Proverbs 12 (ESV)
12 Whoever loves discipline loves knowledge,
but he who hates reproof is stupid.
2 A good man obtains favor from the Lord,
but a man of evil devices he condemns.
3 No one is established by wickedness,
but the root of the righteous will never be moved.
4 An excellent wife is the crown of her husband,
but she who brings shame is like rottenness in his bones.
5 The thoughts of the righteous are just;
the counsels of the wicked are deceitful.
6 The words of the wicked lie in wait for blood,
but the mouth of the upright delivers them.
7 The wicked are overthrown and are no more,
but the house of the righteous will stand.
8 A man is commended according to his good sense,
but one of twisted mind is despised.
9 Better to be lowly and have a servant
than to play the great man and lack bread.
10 Whoever is righteous has regard for the life of his beast,
but the mercy of the wicked is cruel.
11 Whoever works his land will have plenty of bread,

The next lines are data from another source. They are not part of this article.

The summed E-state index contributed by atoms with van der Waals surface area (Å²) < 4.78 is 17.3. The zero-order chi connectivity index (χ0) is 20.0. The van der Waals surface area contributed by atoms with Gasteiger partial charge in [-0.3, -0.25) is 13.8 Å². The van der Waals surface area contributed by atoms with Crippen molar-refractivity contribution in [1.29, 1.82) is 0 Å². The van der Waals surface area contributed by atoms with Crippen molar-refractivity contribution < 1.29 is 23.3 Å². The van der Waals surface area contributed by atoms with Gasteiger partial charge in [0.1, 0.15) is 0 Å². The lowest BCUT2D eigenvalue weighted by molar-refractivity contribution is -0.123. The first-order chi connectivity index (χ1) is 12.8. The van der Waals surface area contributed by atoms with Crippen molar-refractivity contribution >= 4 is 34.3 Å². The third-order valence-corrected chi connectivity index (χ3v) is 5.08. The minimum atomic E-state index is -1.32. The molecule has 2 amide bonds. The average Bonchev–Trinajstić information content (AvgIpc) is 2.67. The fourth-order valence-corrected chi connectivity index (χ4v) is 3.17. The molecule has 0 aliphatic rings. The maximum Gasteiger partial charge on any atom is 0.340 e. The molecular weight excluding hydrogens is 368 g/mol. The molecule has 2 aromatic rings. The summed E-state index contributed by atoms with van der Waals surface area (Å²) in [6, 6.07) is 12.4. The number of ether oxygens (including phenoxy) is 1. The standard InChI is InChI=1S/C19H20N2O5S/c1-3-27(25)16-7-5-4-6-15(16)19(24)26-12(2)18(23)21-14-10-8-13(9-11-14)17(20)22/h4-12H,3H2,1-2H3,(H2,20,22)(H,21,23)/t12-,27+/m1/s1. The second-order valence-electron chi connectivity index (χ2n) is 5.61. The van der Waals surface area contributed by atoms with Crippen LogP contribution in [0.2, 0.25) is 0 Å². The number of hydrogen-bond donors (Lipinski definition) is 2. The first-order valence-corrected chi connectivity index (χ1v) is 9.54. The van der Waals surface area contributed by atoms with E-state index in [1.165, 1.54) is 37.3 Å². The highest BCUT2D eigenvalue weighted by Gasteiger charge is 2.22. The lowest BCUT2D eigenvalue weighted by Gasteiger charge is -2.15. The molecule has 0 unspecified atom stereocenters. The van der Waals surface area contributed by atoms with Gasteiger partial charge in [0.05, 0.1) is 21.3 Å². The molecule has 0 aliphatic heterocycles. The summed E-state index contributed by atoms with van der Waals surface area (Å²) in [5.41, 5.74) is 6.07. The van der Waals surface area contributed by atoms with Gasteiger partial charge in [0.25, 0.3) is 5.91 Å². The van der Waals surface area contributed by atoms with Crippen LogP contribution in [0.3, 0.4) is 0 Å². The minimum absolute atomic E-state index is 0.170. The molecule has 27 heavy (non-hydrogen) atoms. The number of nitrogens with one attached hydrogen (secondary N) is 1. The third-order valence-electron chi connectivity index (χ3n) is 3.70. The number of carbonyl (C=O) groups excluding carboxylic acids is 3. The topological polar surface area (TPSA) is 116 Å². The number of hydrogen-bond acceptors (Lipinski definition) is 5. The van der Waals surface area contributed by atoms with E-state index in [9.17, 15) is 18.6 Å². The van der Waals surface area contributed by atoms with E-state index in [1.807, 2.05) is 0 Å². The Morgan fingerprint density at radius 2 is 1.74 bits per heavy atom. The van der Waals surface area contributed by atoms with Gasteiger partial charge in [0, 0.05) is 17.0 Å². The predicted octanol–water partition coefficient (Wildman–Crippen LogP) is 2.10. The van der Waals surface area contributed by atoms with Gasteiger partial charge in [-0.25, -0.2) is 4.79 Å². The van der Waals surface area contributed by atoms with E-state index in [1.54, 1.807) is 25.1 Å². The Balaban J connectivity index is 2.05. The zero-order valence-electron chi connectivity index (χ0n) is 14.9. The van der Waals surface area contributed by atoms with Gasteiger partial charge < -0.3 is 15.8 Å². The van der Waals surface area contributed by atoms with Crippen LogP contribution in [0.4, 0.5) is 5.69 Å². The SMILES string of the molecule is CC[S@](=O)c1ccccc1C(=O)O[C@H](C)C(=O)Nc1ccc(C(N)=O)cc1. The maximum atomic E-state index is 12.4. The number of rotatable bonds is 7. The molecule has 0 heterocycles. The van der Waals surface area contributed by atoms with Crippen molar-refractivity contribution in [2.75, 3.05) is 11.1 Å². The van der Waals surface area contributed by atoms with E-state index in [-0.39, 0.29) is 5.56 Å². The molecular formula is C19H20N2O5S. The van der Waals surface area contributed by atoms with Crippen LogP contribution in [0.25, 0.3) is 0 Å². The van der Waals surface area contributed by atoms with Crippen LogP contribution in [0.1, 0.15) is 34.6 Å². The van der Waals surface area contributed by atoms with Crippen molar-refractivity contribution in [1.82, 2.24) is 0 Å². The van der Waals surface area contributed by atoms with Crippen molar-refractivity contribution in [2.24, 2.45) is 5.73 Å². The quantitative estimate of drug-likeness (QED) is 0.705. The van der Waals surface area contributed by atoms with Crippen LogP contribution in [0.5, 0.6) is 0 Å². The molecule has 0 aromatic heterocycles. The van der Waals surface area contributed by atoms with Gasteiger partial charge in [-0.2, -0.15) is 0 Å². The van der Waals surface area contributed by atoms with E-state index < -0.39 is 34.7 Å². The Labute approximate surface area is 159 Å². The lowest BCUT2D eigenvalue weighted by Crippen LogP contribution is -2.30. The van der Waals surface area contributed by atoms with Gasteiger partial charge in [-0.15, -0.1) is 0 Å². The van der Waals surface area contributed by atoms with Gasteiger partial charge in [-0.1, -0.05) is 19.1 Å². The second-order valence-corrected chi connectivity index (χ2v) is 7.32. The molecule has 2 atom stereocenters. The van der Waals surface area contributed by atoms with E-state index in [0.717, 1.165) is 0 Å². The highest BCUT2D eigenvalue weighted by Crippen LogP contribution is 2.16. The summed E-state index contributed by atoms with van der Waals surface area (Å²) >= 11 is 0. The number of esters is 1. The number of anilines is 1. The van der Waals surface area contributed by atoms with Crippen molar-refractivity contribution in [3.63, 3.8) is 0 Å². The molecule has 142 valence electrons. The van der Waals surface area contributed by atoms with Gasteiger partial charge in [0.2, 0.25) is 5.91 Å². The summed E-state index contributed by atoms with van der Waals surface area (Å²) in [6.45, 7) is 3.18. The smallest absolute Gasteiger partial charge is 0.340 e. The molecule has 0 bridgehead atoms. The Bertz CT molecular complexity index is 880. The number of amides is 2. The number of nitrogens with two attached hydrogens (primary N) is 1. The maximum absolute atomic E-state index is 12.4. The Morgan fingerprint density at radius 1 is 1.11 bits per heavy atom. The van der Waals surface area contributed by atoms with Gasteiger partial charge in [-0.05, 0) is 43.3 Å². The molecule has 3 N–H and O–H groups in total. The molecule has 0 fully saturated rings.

but he who follows worthless pursuits lacks sense.
12 Whoever is wicked covets the spoil of evildoers,
but the root of the righteous bears fruit.
13 An evil man is ensnared by the transgression of his lips,
but the righteous escapes from trouble.
14 From the fruit of his mouth a man is satisfied with good,
and the work of a man’s hand comes back to him.
15 The way of a fool is right in his own eyes,
but a wise man listens to advice.
16 The vexation of a fool is known at once,
but the prudent ignores an insult.
17 Whoever speaks the truth gives honest evidence,
but a false witness utters deceit.
18 There is one whose rash words are like sword thrusts,
but the tongue of the wise brings healing.
19 Truthful lips endure forever,
but a lying tongue is but for a moment.
20 Deceit is in the heart of those who devise evil,